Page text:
Disposable Heroes Of Hiphoprisy - Hypocrisy Is The Greatest Luxury - Review
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critics' view

IF you’ve any preconceptions about Hip-Hop or Rap, you better leave them at the door with your sets and your chains. If you’re convinced that most Hip–Hop is all about the cliches of “niggaz”, “ho’s”, “blunts”, gang warfare, and aggressive macho posturing bordering on misogyny – think again.

Disposable Heroes only lasted one album; “Hypocrisy is the Greatest Luxury” before fracturing apart. Back in 1991, when this was released, rap was seen a threat: some mistook Public Enemy’s realist approach to describing the violence and depravation of urban ghetto life as a blueprint for glamour, misogyny hatred, and selling millions of records. And not all of them weren't reporters or members of PMRC either. Some of them made records.

This then is a smack in the face of musical and political complacency. It explores issues that very few rappers have dared to touch before or since; like homophobia, bullying, the Gulf War, and the ill's of corporate America. This is a rap album with words that matter, and aren't just cussing and boasting. Hiphoprisy “express more emotions than laughter, anger, and let’s f*ck”.

Musically its not as limited as some other rap albums acclaimed as 'masterpieces'. The opening “Satanic Reverses” starts with gregorian chanting before jazz trumpets kick in, leading to a lyrical expose on religious intolerance and corruption;“Famous and Dandy (just like Amos N’ Andy)” addresses the then-current obsession with gangsta-rap by comparing it to the Black and White Minstrel shows of the 1930’s, where black people would readily fit into a stereotype just to make a quick buck.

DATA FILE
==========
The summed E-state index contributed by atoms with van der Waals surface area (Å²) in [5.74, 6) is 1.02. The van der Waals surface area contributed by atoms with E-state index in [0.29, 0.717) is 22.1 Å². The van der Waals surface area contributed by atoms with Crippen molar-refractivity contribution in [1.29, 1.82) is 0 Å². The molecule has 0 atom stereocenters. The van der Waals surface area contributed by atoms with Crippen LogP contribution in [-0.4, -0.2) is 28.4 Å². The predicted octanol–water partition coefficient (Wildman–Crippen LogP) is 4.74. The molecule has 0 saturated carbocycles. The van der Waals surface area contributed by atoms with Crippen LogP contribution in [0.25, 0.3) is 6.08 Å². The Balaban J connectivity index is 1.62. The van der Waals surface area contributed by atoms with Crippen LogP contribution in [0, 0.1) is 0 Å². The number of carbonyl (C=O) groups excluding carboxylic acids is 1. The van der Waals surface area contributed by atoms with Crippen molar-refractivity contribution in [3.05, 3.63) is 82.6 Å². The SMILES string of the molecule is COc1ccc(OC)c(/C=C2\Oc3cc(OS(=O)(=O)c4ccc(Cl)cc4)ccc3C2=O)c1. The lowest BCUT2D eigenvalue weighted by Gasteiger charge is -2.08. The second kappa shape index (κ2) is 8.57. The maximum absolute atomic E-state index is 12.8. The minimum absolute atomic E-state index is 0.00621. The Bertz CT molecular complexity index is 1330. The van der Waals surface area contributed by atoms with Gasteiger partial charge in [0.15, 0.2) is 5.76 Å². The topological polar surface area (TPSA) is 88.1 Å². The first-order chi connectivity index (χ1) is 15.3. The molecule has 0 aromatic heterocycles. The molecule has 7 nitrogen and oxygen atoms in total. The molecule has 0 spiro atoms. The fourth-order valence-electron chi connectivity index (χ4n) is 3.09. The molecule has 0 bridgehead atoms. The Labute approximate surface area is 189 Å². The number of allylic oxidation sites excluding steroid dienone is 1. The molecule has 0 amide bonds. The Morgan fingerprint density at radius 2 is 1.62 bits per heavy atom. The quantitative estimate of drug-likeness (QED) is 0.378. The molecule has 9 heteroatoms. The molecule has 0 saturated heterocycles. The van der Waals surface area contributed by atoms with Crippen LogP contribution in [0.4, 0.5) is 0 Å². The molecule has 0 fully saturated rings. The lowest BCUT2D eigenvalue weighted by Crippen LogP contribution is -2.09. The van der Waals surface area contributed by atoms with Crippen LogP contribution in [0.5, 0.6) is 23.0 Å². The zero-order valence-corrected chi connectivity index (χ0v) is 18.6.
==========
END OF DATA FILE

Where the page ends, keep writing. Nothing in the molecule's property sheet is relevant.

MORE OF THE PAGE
And it exposes cruelly the shallowness that lies at the heart of so called trends, those that devalue cultural identity by turning it into a saleable stereotype. As Franti raps “Holding our crotch was the flavour of the month / Bitch this, Bitch that was the flavour of the month / Being a Thug was flavour of the month / No to Drugs was the flavour of the month / Kangol was the flavour of the month / Rope Gold was the flavour of the month / Adidas Shoes was the flavour of the month….”.Rap was no longer a way of expressing social ills, but a path to success via cussing and notoriety, and this exposes the brutal inner workings of the rap industry. Franti took the approach of "gold brains, not gold chains". In meantime Wu-Tang Clan and Puff Daddy have merchandising operations that probably sell those chains. And a life in chains is a prison.

After 10 years, I still don’t bore of this album. Its got soul – not in the crass way that Soul has mutated into R’N’B vocal histrionics – but soul when one exposes their inner self. Its got honesty and raw emotion. Its got anger. Its got songs ; and not just tired cover versions of rock classics. It certainly doesn’t sound like an album that’s ten years old - it remains as lyrically and musically vital now as a decade ago; if not more so, because the same concerns it raised then are in evidence today. It educates, and entertains. It's music to make you think.

As Franti himself says on this cd: “The bass, the treble, don’t make a rebel; having your life together does… ”

Graham Reed
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Drowned in Sound, sometimes abbreviated to DiS, is a UK-based music webzine financed by artist management company Silentway. Founded by editor Sean Adams, the site features reviews, news, interviews, and discussion forums.
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